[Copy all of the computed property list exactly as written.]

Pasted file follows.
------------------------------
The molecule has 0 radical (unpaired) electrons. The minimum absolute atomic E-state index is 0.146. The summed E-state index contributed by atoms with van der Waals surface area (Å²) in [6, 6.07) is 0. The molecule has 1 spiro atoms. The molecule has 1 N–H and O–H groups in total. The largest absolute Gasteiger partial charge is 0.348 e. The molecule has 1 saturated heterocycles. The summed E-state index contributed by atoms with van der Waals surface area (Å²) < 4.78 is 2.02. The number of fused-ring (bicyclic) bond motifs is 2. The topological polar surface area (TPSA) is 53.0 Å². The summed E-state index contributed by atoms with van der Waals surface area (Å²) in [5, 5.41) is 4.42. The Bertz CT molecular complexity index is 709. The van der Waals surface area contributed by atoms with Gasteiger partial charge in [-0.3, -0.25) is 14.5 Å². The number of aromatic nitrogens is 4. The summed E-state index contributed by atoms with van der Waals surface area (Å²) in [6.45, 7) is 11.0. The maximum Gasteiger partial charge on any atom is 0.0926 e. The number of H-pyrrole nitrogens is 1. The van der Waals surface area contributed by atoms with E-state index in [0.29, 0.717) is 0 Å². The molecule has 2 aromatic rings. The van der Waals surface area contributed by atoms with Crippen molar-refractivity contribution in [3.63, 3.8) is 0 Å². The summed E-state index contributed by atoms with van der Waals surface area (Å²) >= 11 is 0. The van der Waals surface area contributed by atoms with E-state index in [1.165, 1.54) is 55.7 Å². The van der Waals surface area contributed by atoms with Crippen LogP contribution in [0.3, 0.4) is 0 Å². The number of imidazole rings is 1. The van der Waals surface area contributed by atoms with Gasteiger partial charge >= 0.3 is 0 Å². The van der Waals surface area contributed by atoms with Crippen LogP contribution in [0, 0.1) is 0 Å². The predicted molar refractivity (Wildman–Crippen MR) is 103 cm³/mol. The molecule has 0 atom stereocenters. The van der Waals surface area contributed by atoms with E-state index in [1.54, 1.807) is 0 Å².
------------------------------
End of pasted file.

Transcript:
The molecule has 0 radical (unpaired) electrons. The minimum absolute atomic E-state index is 0.146. The summed E-state index contributed by atoms with van der Waals surface area (Å²) in [6, 6.07) is 0. The molecule has 1 spiro atoms. The molecule has 1 N–H and O–H groups in total. The largest absolute Gasteiger partial charge is 0.348 e. The molecule has 1 saturated heterocycles. The summed E-state index contributed by atoms with van der Waals surface area (Å²) < 4.78 is 2.02. The number of fused-ring (bicyclic) bond motifs is 2. The topological polar surface area (TPSA) is 53.0 Å². The summed E-state index contributed by atoms with van der Waals surface area (Å²) in [5, 5.41) is 4.42. The Bertz CT molecular complexity index is 709. The van der Waals surface area contributed by atoms with Gasteiger partial charge in [-0.3, -0.25) is 14.5 Å². The number of aromatic nitrogens is 4. The summed E-state index contributed by atoms with van der Waals surface area (Å²) in [6.45, 7) is 11.0. The maximum Gasteiger partial charge on any atom is 0.0926 e. The number of H-pyrrole nitrogens is 1. The van der Waals surface area contributed by atoms with E-state index in [0.29, 0.717) is 0 Å². The molecule has 2 aromatic rings. The van der Waals surface area contributed by atoms with Crippen molar-refractivity contribution in [3.63, 3.8) is 0 Å². The summed E-state index contributed by atoms with van der Waals surface area (Å²) >= 11 is 0. The van der Waals surface area contributed by atoms with E-state index in [1.165, 1.54) is 55.7 Å². The van der Waals surface area contributed by atoms with Crippen LogP contribution in [0.3, 0.4) is 0 Å². The number of imidazole rings is 1. The van der Waals surface area contributed by atoms with Gasteiger partial charge >= 0.3 is 0 Å². The van der Waals surface area contributed by atoms with Crippen LogP contribution in [0, 0.1) is 0 Å². The predicted molar refractivity (Wildman–Crippen MR) is 103 cm³/mol. The molecule has 0 atom stereocenters. The van der Waals surface area contributed by atoms with E-state index in [1.54, 1.807) is 0 Å².